My career started in London and I moved back home to Hong Kong. One wakeup call was when I first moved back to Hong Kong. The culture, being an Asian woman and not acting in an Asian woman way, made it really hard to integrate into the corporate environment in Asia. I grew up in Hong Kong and I moved to the U.K. when I was young, so I’ve been educated and speak in quite a Western style. I’m quite vocal. That makes me very different to a traditional Asian woman, per se. I look Asian, so the expectation of me is that I will act in a certain way. But I don’t. So that is one of the biggest challenges I’ve had my whole career.

The second one was going back to work after maternity leave. I don’t think any women should go through what I went through. I rushed back to work with a young kid and I really felt like I had to catch up and work at the same speed as before, and I just ended up working four times as hard. I found myself working late, coming to the office at the weekend with my child, breastfeeding in the office. Just non-stop working, trying to catch up and at the same time learning to be a new mother and proving to myself that being a mother won’t impact my work. I went through hell during my first year back. I felt I didn’t have enough hours to do two important jobs, my career and being a mother.

 What needs to be done to make the industry more inclusive of women?

From a corporate standpoint, it must be changed from the top down. Companies need to be able to provide equal opportunities for women to climb the ladder the same way men do. We’re not asking for more, we’re asking for equal. Companies also need to educate their staff in unconscious bias.

Also, the gender gap in pay needs to be narrowed or eliminated, since pay is a number you can control. Then there’s the people around you. Most banks have women’s networks, but I find it very effective when you have male champions for women. Because a woman fighting for a woman is less effective than a man saying, “We realize the problem, and we need to be equal.”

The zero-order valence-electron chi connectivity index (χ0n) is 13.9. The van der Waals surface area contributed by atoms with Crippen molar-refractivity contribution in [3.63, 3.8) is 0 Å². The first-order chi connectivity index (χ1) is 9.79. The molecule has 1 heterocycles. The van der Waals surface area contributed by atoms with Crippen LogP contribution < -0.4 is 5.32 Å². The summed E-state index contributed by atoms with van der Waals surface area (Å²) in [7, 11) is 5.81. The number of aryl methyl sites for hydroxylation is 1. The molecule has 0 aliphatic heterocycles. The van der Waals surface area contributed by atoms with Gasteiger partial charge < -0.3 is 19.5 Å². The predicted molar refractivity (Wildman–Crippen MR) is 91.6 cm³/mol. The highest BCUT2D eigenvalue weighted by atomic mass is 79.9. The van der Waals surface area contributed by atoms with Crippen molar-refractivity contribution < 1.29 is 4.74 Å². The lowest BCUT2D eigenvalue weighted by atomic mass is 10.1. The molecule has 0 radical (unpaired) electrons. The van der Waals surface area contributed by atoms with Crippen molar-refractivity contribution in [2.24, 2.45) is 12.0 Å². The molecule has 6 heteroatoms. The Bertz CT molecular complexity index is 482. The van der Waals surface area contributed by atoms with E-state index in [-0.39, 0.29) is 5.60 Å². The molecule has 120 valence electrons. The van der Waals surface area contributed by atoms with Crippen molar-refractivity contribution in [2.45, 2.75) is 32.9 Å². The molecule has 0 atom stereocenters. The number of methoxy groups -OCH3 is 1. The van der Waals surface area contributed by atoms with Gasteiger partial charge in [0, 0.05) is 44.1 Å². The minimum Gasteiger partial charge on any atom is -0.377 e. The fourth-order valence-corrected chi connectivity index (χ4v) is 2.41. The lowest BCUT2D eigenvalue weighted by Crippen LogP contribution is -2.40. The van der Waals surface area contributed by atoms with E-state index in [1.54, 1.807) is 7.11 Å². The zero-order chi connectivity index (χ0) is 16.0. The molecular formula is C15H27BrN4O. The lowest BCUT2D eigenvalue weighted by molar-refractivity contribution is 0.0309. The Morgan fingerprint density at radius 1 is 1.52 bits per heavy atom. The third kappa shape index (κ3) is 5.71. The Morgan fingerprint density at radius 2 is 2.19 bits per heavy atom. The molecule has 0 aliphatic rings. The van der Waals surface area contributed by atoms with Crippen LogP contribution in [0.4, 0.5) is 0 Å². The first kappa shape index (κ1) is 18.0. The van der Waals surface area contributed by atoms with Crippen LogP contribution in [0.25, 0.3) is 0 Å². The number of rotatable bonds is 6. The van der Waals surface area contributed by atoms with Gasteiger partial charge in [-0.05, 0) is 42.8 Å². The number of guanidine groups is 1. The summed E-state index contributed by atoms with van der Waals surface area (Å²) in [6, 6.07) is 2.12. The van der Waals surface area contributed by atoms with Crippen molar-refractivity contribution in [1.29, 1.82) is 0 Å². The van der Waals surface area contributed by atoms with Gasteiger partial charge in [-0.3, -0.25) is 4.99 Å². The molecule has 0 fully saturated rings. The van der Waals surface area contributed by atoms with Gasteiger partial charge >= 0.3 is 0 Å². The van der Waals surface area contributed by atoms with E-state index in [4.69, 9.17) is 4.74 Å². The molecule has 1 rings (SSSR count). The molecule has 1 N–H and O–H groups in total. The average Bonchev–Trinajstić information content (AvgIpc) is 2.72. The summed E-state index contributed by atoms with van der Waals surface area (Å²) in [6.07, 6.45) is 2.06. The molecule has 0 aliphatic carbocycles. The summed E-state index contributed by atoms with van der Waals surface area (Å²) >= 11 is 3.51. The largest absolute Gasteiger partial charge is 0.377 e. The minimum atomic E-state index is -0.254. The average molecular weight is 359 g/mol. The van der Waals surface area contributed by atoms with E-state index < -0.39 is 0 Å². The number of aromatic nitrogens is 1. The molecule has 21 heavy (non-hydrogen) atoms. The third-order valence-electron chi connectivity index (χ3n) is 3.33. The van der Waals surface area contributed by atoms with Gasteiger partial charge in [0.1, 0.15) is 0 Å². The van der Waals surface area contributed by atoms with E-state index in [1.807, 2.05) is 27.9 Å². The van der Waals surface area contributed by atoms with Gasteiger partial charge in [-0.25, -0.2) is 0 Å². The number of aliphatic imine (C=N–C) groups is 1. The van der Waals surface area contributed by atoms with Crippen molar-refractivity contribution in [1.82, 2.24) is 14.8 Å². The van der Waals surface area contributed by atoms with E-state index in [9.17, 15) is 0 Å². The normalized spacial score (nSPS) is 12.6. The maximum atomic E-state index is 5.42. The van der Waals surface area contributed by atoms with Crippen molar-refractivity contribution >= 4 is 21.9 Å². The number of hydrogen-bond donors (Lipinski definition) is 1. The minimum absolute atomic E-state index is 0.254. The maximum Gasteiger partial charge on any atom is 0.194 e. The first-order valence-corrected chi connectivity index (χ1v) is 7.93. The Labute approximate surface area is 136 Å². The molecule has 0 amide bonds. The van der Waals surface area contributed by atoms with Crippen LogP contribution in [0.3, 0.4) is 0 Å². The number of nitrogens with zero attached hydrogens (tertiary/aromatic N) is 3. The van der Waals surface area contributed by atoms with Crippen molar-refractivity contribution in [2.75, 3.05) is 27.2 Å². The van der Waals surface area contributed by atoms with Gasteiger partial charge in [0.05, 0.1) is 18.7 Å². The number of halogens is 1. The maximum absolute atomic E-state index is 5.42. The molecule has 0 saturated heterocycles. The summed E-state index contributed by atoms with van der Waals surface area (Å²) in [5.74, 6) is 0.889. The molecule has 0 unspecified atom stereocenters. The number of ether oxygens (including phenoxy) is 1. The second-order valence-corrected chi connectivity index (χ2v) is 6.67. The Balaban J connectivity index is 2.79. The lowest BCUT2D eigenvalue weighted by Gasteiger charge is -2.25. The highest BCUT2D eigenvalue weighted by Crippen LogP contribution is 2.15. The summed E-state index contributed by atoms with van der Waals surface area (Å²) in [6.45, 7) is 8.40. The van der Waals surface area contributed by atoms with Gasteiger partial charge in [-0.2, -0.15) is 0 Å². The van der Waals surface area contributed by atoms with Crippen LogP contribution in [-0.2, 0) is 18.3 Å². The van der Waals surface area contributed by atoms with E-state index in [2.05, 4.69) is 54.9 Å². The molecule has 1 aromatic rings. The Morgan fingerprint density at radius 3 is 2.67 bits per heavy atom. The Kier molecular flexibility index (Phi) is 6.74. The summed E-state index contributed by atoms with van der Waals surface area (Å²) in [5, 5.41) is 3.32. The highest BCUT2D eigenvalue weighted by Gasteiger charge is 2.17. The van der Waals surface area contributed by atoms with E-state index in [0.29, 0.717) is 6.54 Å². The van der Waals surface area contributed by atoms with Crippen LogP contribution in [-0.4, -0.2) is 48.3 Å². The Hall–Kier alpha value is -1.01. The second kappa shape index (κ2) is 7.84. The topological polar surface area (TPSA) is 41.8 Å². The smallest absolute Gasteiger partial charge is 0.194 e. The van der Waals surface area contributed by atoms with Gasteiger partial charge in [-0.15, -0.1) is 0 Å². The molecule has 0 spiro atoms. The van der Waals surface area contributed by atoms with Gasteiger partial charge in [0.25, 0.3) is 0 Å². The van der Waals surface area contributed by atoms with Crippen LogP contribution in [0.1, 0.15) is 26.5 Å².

When you were young, what did you think about women’s leadership and women’s empowerment? How have your views changed? 

It’s changed dramatically, because when you’re young you’re not aware of any of these things. Its only when you’re growing up and climbing the corporate ladder that you find the glass ceiling. Once you encounter those negative experiences, you realize how important it is to empower and help women. 

What advice would you give other women looking to forge a similar career path? 

When I look back on how I went back to work after maternity leave, a lot of that was driven from the inside. Who asked you to go and work at the weekend? Who asked you to work until midnight and struggle when your child is sick, and you still bring your child to work because you need to breastfeed? I wouldn’t recommend any woman to go through that. The important thing is to voice that out. Only if you voice it out do you have a chance to get help. Talk to your senior manager. Talk to your peers. There are many people around you that can help. Don’t keep it all in and struggle by yourself.